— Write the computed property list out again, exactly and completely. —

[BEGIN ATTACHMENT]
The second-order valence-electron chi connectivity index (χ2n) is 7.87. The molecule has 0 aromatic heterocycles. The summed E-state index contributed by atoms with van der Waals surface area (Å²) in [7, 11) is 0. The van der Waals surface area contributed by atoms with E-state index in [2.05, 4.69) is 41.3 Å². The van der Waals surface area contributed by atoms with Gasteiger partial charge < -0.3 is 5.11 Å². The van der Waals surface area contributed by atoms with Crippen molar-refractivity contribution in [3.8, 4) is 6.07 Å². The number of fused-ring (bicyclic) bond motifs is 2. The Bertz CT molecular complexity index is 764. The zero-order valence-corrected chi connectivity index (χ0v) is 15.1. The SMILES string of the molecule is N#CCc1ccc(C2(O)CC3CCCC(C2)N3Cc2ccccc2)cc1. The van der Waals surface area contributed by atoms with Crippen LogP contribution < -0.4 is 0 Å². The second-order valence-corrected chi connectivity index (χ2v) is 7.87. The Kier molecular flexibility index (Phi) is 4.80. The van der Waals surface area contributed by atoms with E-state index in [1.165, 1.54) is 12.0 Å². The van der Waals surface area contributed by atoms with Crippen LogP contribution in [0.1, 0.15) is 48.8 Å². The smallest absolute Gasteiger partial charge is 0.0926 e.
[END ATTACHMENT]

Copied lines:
The second-order valence-electron chi connectivity index (χ2n) is 7.87. The molecule has 0 aromatic heterocycles. The summed E-state index contributed by atoms with van der Waals surface area (Å²) in [7, 11) is 0. The van der Waals surface area contributed by atoms with E-state index in [2.05, 4.69) is 41.3 Å². The van der Waals surface area contributed by atoms with Gasteiger partial charge < -0.3 is 5.11 Å². The van der Waals surface area contributed by atoms with Crippen molar-refractivity contribution in [3.8, 4) is 6.07 Å². The number of fused-ring (bicyclic) bond motifs is 2. The Bertz CT molecular complexity index is 764. The zero-order valence-corrected chi connectivity index (χ0v) is 15.1. The SMILES string of the molecule is N#CCc1ccc(C2(O)CC3CCCC(C2)N3Cc2ccccc2)cc1. The van der Waals surface area contributed by atoms with Crippen LogP contribution < -0.4 is 0 Å². The second-order valence-corrected chi connectivity index (χ2v) is 7.87. The Kier molecular flexibility index (Phi) is 4.80. The van der Waals surface area contributed by atoms with E-state index in [1.165, 1.54) is 12.0 Å². The van der Waals surface area contributed by atoms with Crippen LogP contribution in [0.1, 0.15) is 48.8 Å². The smallest absolute Gasteiger partial charge is 0.0926 e.